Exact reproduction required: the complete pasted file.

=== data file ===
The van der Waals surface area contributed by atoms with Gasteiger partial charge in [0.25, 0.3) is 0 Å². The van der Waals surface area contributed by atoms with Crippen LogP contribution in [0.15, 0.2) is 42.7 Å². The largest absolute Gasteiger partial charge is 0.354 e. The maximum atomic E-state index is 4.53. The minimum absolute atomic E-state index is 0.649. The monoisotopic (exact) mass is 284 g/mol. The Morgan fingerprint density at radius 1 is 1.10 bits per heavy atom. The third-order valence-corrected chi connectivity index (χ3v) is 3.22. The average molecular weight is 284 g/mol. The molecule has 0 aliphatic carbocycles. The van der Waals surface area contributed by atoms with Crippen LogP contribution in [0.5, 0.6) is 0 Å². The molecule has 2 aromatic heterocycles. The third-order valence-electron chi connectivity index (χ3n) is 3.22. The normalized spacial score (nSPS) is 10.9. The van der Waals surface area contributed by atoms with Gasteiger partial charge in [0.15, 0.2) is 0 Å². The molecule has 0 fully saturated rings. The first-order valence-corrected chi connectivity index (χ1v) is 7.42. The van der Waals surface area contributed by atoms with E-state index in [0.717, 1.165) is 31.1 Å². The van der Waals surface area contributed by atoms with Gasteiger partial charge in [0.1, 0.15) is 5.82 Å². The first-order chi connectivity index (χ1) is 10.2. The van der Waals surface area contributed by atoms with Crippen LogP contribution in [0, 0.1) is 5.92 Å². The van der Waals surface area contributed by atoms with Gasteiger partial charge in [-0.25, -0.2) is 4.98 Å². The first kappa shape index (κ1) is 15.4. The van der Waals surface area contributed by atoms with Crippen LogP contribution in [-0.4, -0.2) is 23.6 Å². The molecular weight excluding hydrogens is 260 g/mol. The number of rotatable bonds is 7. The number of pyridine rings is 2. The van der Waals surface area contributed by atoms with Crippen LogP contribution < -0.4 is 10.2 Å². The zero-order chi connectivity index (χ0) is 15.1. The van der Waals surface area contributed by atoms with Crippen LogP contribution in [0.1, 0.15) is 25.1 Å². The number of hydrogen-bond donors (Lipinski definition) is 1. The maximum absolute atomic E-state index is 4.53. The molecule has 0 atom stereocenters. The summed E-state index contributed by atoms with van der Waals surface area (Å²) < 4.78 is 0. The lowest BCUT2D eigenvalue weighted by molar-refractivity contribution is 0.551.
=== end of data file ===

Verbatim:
The van der Waals surface area contributed by atoms with Gasteiger partial charge in [0.25, 0.3) is 0 Å². The van der Waals surface area contributed by atoms with Crippen LogP contribution in [0.15, 0.2) is 42.7 Å². The largest absolute Gasteiger partial charge is 0.354 e. The maximum atomic E-state index is 4.53. The minimum absolute atomic E-state index is 0.649. The monoisotopic (exact) mass is 284 g/mol. The Morgan fingerprint density at radius 1 is 1.10 bits per heavy atom. The third-order valence-corrected chi connectivity index (χ3v) is 3.22. The average molecular weight is 284 g/mol. The molecule has 0 aliphatic carbocycles. The van der Waals surface area contributed by atoms with Crippen LogP contribution in [0.5, 0.6) is 0 Å². The molecule has 2 aromatic heterocycles. The third-order valence-electron chi connectivity index (χ3n) is 3.22. The normalized spacial score (nSPS) is 10.9. The van der Waals surface area contributed by atoms with Gasteiger partial charge in [0.15, 0.2) is 0 Å². The molecule has 0 fully saturated rings. The first-order valence-corrected chi connectivity index (χ1v) is 7.42. The van der Waals surface area contributed by atoms with E-state index in [0.717, 1.165) is 31.1 Å². The van der Waals surface area contributed by atoms with Gasteiger partial charge in [0.1, 0.15) is 5.82 Å². The first-order chi connectivity index (χ1) is 10.2. The van der Waals surface area contributed by atoms with Crippen LogP contribution in [0, 0.1) is 5.92 Å². The van der Waals surface area contributed by atoms with Gasteiger partial charge in [-0.25, -0.2) is 4.98 Å². The first kappa shape index (κ1) is 15.4. The van der Waals surface area contributed by atoms with Crippen LogP contribution in [-0.4, -0.2) is 23.6 Å². The molecular weight excluding hydrogens is 260 g/mol. The number of rotatable bonds is 7. The number of pyridine rings is 2. The van der Waals surface area contributed by atoms with Crippen LogP contribution < -0.4 is 10.2 Å². The zero-order chi connectivity index (χ0) is 15.1. The van der Waals surface area contributed by atoms with Crippen LogP contribution in [0.1, 0.15) is 25.1 Å². The number of hydrogen-bond donors (Lipinski definition) is 1. The maximum absolute atomic E-state index is 4.53. The molecule has 0 atom stereocenters. The summed E-state index contributed by atoms with van der Waals surface area (Å²) < 4.78 is 0. The lowest BCUT2D eigenvalue weighted by molar-refractivity contribution is 0.551.